EU Parliament Approved New Regulation Aganist Terrorism

Politics - November 25, 2023

The context in which we live today is characterised by an increasing interconnectedness: between people, between states, between economies. We can therefore say that every part of the world is connected and linked to the other. This interconnection, characteristic of today’s fully globalised world, has both positive and negative aspects. 

On the one hand, there are benefits arising from the fact that it is now possible to reach anywhere, both physically and digitally, and it is also possible to increase one’s chances of getting rich. One only has to think of the possibility of increasing one’s export business to different markets, thus expanding one’s consumer base worldwide. Or the possibility of getting one’s thoughts even thousands of kilometres away simply by using a smartphone or tablet.

In this view, therefore, the ever-closer connection that exists between the parties would seem to be a decidedly positive factor. However, it must be remembered that there are always two sides of the same coin. 

And so, of course, there are also many negative aspects, capable of amplifying phenomena that until recently had a more restricted nature. 

The most emblematic example of one of the phenomena that has amplified and spread more and more thanks to new tools and technologies is undoubtedly that of terrorism. 

In fact, terrorism has recently taken on an increasingly international and digital form, putting at risk various components of society that were previously not so at risk.

This has created the need to remedy and try to curb this dramatic phenomenon, which with new technologies has become increasingly pervasive, more dangerous and more difficult to detect and curb. 

On 12th July 2023, the European Parliament met in Strasbourg and debated precisely on the subject of terrorism and the need to find new instruments that could be useful in tackling this complex issue. 

Today it is the so-called Eurojust, which stands for the European Union Agency for Judicial Cooperation in Criminal Matters, which deals with this area, especially with regard to the dissemination of useful information between states and with regard to the criminal aspect.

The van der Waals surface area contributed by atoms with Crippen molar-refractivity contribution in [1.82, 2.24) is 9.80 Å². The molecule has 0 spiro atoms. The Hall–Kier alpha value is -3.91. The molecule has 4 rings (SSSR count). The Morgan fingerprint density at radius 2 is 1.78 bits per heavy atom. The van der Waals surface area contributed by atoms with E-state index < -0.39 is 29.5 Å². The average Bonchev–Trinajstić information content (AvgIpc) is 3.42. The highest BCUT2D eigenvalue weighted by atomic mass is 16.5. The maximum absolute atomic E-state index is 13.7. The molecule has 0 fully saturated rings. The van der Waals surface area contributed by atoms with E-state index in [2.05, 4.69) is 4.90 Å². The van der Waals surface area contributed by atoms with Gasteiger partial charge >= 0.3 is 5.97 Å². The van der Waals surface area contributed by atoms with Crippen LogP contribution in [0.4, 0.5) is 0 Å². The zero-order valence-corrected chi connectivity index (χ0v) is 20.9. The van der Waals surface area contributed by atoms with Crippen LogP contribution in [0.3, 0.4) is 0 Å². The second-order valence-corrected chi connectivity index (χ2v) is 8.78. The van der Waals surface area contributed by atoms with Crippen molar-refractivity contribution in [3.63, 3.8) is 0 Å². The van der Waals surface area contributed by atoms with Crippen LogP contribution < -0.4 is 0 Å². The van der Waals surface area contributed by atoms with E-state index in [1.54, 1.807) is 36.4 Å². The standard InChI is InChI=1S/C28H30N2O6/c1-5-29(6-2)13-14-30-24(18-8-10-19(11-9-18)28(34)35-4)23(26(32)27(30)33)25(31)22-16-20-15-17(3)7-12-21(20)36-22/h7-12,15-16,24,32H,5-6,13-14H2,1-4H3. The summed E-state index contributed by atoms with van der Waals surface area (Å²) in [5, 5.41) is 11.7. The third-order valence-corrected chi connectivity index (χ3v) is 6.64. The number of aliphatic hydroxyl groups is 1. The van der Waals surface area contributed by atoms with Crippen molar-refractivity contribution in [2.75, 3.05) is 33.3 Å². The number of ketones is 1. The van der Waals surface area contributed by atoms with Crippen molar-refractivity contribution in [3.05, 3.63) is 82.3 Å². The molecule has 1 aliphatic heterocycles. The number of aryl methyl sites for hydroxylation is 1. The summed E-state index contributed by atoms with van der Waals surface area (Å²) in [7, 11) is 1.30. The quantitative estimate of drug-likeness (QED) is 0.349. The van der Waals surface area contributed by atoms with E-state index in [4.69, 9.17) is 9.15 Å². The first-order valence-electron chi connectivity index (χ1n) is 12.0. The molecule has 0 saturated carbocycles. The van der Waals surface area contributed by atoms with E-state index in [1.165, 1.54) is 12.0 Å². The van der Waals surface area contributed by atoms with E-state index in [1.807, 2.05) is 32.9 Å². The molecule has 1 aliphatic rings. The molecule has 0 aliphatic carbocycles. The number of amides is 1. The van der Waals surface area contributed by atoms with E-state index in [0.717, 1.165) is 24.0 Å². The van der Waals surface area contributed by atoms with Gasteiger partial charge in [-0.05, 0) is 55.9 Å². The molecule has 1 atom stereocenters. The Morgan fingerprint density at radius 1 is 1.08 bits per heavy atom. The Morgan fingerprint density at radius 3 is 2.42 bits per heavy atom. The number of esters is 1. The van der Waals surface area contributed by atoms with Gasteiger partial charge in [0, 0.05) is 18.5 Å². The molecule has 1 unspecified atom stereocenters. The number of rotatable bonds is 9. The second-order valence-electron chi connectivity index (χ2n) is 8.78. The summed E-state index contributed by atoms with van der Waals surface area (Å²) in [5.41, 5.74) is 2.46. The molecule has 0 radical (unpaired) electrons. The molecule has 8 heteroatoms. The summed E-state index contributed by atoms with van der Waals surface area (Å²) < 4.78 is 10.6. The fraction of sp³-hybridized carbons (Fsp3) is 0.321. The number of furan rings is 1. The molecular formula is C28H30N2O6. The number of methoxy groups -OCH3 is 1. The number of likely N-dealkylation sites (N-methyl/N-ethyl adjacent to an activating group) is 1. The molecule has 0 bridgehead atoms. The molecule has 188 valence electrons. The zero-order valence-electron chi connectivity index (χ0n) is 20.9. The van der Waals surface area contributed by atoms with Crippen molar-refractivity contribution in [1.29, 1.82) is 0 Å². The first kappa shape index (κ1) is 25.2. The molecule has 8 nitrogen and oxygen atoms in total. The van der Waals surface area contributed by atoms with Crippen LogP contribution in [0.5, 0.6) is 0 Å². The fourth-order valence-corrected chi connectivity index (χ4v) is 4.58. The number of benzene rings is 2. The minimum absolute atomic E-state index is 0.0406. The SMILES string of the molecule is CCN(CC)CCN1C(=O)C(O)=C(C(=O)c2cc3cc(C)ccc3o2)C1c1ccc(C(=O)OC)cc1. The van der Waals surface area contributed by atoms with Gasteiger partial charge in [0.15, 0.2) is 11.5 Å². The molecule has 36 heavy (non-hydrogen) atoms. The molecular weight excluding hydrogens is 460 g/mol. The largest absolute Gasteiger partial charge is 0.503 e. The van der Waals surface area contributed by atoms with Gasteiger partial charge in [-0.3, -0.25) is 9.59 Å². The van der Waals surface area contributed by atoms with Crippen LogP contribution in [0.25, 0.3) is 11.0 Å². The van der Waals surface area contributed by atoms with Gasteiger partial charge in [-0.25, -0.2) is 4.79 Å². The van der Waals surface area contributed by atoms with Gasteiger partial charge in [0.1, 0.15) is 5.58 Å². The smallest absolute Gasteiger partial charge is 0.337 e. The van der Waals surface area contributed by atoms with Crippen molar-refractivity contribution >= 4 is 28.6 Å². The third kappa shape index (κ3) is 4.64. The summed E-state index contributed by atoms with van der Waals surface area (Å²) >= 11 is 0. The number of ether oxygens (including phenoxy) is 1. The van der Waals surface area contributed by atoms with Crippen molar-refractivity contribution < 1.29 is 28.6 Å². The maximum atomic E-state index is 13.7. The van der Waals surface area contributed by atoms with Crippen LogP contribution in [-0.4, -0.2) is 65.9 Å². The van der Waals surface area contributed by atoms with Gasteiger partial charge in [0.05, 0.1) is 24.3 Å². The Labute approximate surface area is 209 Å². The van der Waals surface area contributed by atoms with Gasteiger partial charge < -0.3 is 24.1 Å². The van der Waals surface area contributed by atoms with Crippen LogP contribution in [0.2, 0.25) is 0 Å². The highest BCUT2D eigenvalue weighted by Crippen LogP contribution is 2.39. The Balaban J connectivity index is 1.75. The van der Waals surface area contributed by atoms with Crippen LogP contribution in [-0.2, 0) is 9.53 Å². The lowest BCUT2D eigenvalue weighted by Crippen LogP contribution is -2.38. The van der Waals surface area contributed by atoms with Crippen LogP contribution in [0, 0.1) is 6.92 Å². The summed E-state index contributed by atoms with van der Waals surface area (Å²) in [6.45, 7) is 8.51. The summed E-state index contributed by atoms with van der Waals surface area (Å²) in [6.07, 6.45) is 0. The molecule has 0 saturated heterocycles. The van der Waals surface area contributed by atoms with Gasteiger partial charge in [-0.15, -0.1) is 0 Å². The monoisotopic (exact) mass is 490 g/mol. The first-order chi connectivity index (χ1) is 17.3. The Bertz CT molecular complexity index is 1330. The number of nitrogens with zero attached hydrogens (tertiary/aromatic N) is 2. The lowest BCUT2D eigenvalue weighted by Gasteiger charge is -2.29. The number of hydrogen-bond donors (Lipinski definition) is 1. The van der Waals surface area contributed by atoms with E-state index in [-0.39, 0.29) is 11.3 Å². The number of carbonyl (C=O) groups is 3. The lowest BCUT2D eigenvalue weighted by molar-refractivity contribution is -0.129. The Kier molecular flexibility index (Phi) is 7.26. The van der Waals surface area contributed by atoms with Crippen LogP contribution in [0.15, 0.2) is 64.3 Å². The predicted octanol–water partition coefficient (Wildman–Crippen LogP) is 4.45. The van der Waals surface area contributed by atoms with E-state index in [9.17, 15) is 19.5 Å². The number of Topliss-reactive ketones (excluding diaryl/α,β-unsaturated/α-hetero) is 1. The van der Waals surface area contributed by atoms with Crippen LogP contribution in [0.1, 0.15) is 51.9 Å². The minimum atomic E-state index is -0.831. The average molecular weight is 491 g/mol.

However, different problems have emerged in the system used until now, which has not allowed terrorism to be looked at in a new and different light, showing the weaknesses of a system that is no longer up-to-date and does not meet the needs of today’s reality.  

The text that was presented and put to the vote was approved with 623 votes in favour, 26 against and 4 abstentions.

The proposal aims to address the shortcomings of the Eurojust system, which is technically underprovided. The aim is to create a new, more modern and digital system that provides better tools to store and cross-check information.

Moreover, it is intended to enable Eurojust to better identify links between cross-border investigations and prosecutions in the field of terrorism. Another important issue is the need to inform Member States of the links found and to facilitate cooperation with third countries.

In this way, Eurojust will work better, sooner and it will help to combat terrorism in each possible way. 

Patryk Jaki, EP Rapporteur (ECR Group), regarding this issue declared as follows: “Too often, counter-terrorism investigations are hampered by a lack of information sharing between EU countries. We wanted to make sure that data is exchanged at an early stage of investigation and that the exchange includes all necessary types of data”. And he added: “I am confident that this law can illuminate the links between different investigations and help authorities to gain the whole picture. As a result, it will create a system that enhances our security and makes the European Union safer”. 

The approved proposal aims to contribute to the realisation of a safer European Union capable of fighting terrorism in all its forms. Providing the EU with all possible tools to tackle this difficult job is crucial. Above all, these tools must be able to cope with the new challenges and changes our society is experiencing, by abandoning, where necessary, techniques and procedures that may be obsolete and useless.